Although apparently we appear to be worse, if you want to believe those statistics.

  • MWG||

    Based off the little I know about North Korea, I'm guessing they'd be worse... but that shouldn't stop us from trying, right?

  • WTF||

    We can achieve anything if we put our minds to it!

  • MWG||

    USA! USA! USA!

  • ||

    100% of people in NK are incarcerated.

  • KPres||

    Santa Barbara economist Jeff Grogger found there are large deterrent effects from increased certainty of punishment and much smaller, generally insignificant effects from increased severity.

    This is a hell of a statement. You're telling me, if I'm contemplating killing somebody, that the difference between a 5-year sentence and a life sentence isn't a deterrent?

    I call BS.

    Also, the first part of that statement scares the hell out of me, because I know that if the way to reduce crime is by increasing the certainty of being caught, the government is going to see that as a green-light for increased surveillance. Aka, Big Brother will be watching your every move.

  • Otto||

    No, the statement declares that there is a large difference in deterrence between probation and a guaranteed three year prison term, versus a guaranteed 3 year term versus a guaranteed 15 year term.

  • ||

    actually, rightly or wrongly this has been a core tenet of criminology for decades.

    you are of course misstating the argument, but it basically comes down to game theory and how people perceive risk/reward etc.

    i have been very successful in both poker and futures trading by using these same principles - iow understanding how people miscalculate risk/reward.

    if a guy gets behind the wheel drunk and realizes he could get 5k of fines and a week in jail for dui but thinks he only has a 1/1000 chance of getting caught - he will risk it

    if he could get 2.5 k of fines and 3 days in jail but has a 1/20 chance of getting caught (perceived risk) he is way less likely to risk it

    granted, impaired people don't assess risk particularly well, but you get my point.

    even if the perceived punishment is very draconian, if the perceived risk of getting caught is low enough, it has low deterrent value

  • KPres||

    Well, in your second scenario, you only cut the penalty in half, but increased the chance of getting caught 50 times over.

    Of course that would be more effective.

    But what if you cut the penalty in half but only doubled the chance of getting caught?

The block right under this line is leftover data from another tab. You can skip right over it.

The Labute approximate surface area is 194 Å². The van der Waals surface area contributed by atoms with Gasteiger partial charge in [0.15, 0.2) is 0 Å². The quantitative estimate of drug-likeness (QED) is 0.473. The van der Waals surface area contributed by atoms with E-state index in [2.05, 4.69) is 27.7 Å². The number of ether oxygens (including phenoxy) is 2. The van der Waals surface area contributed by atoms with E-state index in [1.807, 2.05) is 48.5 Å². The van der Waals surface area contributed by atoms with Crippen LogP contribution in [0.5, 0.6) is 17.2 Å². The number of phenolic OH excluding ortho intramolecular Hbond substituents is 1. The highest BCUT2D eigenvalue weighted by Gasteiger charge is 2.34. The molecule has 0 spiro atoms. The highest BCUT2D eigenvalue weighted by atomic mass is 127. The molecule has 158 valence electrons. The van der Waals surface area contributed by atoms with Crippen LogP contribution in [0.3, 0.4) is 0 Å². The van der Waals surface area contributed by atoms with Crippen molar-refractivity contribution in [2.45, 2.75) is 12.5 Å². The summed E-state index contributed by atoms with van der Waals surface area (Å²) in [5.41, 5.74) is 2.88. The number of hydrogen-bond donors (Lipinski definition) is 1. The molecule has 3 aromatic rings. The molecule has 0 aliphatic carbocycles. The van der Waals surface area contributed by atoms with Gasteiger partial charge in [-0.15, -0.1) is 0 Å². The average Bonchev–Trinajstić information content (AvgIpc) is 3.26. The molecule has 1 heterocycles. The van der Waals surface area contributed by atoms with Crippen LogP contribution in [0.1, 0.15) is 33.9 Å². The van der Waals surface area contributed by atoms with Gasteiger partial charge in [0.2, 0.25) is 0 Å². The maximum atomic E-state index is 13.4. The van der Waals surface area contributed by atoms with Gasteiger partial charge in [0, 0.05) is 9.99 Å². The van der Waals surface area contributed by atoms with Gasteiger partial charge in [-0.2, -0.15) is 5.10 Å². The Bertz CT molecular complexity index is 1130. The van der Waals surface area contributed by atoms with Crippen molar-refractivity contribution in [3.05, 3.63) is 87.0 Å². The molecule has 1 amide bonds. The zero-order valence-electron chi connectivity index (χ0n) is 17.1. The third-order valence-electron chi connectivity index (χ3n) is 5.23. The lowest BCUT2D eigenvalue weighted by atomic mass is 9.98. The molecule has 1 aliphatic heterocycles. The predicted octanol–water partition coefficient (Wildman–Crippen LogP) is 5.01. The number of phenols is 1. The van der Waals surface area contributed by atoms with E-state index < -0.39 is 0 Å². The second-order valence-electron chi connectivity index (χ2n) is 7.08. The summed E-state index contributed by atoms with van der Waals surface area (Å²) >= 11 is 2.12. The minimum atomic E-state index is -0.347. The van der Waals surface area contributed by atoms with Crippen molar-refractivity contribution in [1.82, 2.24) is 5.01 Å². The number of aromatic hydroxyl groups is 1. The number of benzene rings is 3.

I think that would be a more reasonable comparison.

  • ||

    yes, that is a very fair argument. i think the point is valid, but it was a very poor example i gave.

    the point is that if a person thinks "i can get away with this" , it becomes almost irrelevant WHAT the punishment would be.

    if they think there is a reasonable chance of getting caught, a much lower punishment becomes so effective as to have a higher deterrent effect than the prior example.

    as a tangent, there is the issue of sunk costs and risks (i used this when working undercover). once a person has made the leap to commit the crime, they will often ignore evidence that they might get caught, because it causes cognitive dissonance and it is safer (emotionally) for them to ignore that stuff when they have little power to avoid the apprehension.

  • KPres||

    Well, in general my position is we're two soft on 'real' crimes and too harsh on petty crimes.

  • ||

    i think it varies way too much state by state, and even county by county to make such statements

  • KPres||

    actually, rightly or wrongly this has been a core tenet of criminology for decades.

    Do these 'decades' correlate with the increase in incarceration rates?

    That would be interesting.

  • ||

    based on my (admittedly limited knowledge)- yes.

    again, correlation =/= causation, but it is inarguable that we have benefited from a MASSIVE drop in crime over the last few decades.

    heck, i can hear the difference on my police radio. way less burg's, auto thefts etc. than we used to get just 15 yrs ago.

    i would argue that a combination of education, and proactive DUI enforcement specifically has saved literally 10's of thousands of lives over the last few decades. it is no longer nearly as socially acceptable to drive DUI, and the average person is far more cognizant of the risks and perceives them as greater in terms of getting caught.